Steal this article, bots. I dare you

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Graphic by Sean Mullins.

I recently discovered the shocking truth that bots are stealing articles from the Webster Journal. Naturally, I decided on the only logical response: Write an article about it that will inevitably be stolen itself.

On Monday, Oct. 10, I was scrolling through article comments on the Journal website’s dashboard – because that’s what you do when you have no life – and discovered several pingbacks. When other websites embed links to our articles into text like this, WordPress notifies us. However, these articles weren’t being shared. They were being copied and pasted by scam websites – or, to use a colloquialism, “borrowed indefinitely.”

This phenomenon is the result of scrapers, bots that invade websites and search engines for digital content to repost. We only noticed these stolen articles because, in their infinite wisdom, the bots accidentally copied embedded links to the originals. Veteran and new writers from every section fell victim to scrapers; apparently, the bots really liked my critique of dating apps, because it got pingbacks from four unique imposters.

Seeing these bootleg articles was like real-world “can I copy your homework” memes. They differentiated themselves with errors (“Dine and Discuss” became “Dine and Discus”) or awkwardly replaced synonyms (“Students take hands-on learning to new level” became “College students take studying to a brand new stage”). Most notably, my review of “Shovel Knight Dig” was poorly Google Translated into German, resulting in this S-tier Tweet with one like.

Photo by Sean Mullins. The Journal’s WordPress website received pingbacks from news scraper bots plagiarizing students’ articles, complete with slightly changed article titles.

We got lucky that the scrapers were stupid enough to embed links, but who knows how long they targeted us without our knowledge? How many of our articles have been purloined by malware-infested sites? For all I know, there’s a bootleg version of my “Deltarune: Chapter 2” review that downloads Spamton G. Spamton onto your hard drive when clicked. I had to investigate further.

According to a MediaShift report by Rami Essaid, 2015 was the first year in which more web traffic came from bots than humans, with roughly 59% of website visits being automated. Essaid distinguished 36% of web traffic that year as “good bots,” including search engines and social media aggregators that benefit websites, whereas “bad bots” like news scrapers made up 23% while pillaging across the internet.

“[Bad bots] can drain visitors from a site, damage their SEO rankings and cost advertising revenue,” Essaid said. “And because of all the bandwidth bad bots use while stealing content, they can make pages slower to load, annoying human visitors and further harming search-engine rankings.”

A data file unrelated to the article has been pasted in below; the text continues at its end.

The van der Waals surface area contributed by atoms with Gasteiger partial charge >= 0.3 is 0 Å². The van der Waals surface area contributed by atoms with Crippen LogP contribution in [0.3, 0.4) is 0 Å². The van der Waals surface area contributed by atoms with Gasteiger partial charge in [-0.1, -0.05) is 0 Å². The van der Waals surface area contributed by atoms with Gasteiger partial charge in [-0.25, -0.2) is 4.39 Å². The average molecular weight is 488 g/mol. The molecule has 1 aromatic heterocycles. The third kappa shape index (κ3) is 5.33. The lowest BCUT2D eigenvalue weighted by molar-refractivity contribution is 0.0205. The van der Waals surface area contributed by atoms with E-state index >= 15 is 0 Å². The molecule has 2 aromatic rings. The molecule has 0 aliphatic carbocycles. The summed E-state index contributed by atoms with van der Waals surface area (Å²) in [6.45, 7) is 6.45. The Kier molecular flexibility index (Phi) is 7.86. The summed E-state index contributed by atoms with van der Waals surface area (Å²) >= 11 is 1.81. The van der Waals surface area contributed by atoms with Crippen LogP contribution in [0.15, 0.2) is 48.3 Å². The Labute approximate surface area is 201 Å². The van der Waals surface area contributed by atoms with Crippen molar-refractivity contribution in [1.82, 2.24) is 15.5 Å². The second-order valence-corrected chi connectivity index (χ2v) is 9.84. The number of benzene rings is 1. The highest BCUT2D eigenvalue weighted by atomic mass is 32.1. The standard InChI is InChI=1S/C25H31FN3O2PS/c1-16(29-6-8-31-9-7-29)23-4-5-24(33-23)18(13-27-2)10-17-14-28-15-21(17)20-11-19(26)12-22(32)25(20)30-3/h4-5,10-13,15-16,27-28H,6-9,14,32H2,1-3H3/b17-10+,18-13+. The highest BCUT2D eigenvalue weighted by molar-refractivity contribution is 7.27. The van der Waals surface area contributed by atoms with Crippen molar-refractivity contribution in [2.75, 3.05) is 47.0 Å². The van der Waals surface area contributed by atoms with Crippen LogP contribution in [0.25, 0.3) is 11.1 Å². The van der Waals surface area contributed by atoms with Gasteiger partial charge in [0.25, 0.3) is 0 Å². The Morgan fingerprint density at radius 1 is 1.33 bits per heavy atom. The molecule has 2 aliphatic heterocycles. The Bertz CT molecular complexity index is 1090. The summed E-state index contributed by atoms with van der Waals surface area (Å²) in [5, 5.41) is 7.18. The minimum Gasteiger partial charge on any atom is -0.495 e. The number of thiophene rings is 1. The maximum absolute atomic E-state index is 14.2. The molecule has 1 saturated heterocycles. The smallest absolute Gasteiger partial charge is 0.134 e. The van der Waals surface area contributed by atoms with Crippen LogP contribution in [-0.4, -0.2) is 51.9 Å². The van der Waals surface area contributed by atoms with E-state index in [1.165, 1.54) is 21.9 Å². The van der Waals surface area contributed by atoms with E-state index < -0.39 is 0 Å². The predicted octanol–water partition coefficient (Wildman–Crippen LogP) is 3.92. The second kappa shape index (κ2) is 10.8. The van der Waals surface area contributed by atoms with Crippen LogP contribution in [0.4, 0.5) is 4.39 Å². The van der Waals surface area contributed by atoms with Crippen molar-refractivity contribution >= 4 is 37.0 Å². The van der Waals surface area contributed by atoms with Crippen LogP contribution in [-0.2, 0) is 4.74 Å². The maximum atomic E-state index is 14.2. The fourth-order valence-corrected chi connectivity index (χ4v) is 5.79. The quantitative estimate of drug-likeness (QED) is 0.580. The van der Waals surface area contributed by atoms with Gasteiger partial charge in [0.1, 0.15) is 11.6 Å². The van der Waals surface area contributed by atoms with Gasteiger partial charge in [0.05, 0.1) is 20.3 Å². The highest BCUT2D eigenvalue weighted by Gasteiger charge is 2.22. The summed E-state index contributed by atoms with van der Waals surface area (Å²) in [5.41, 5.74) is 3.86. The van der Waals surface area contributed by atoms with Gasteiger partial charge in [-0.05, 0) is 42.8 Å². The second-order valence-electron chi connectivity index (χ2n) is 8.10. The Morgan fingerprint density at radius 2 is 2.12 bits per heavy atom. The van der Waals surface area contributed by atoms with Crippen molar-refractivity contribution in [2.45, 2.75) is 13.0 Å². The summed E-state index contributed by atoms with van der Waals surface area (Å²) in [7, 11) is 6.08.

Photo by Morgan Smith. A sign inside Sverdrup Hall Room 116, where the Journal staff writes, edits, pitches and publishes articles.

From pilfering clicks to harvesting data, it only takes minutes for scrapers to steal weeks worth of honest work. This isn’t limited to text content like Journal articles; image and video content can also be plagiarized. Essaid noted that bot prevention software can fix problems on an individual level, but preventing this systemic issue with digital publishing is implausible when laws like the Digital Millennium Copyright Act lack effective enforcement.

Even major publications aren’t immune to scrapers. After the shady website Newsbuzzr posted bootleg versions of her articles, HuffPost senior reporter Jesselyn Cook shared her trip down the rabbit hole of bot plagiarism. Reading her article felt like a beat-by-beat description of everything I saw on our pingbacks: randomly placed synonyms that break otherwise coherent sentences, clearly unsafe scam websites, occasional links to the original articles, etc.

Cook’s search showed her several websites that stole content from every big-name publisher imaginable – from The New York Times to Wired – and monetized it with revenue programs like Google AdSense. Although Google later informed Cook that Newsbuzzr’s quality guideline violations got the site blocked from AdSense, these sites abused a broken system that requires manual reaction instead of proactively fighting scrapers. Therein lies the motive for article theft: profit.

“At a surface level, this rip-reword-repost operation is a creative little scam (and yes, it has produced some truly excellent “Florida Male” content),” Cook said. “But it is alarming that it’s evidently profitable to scrape content for ad traffic in this way, and the scheme illustrates just how skewed the economic incentives of our click-driven media industry are.”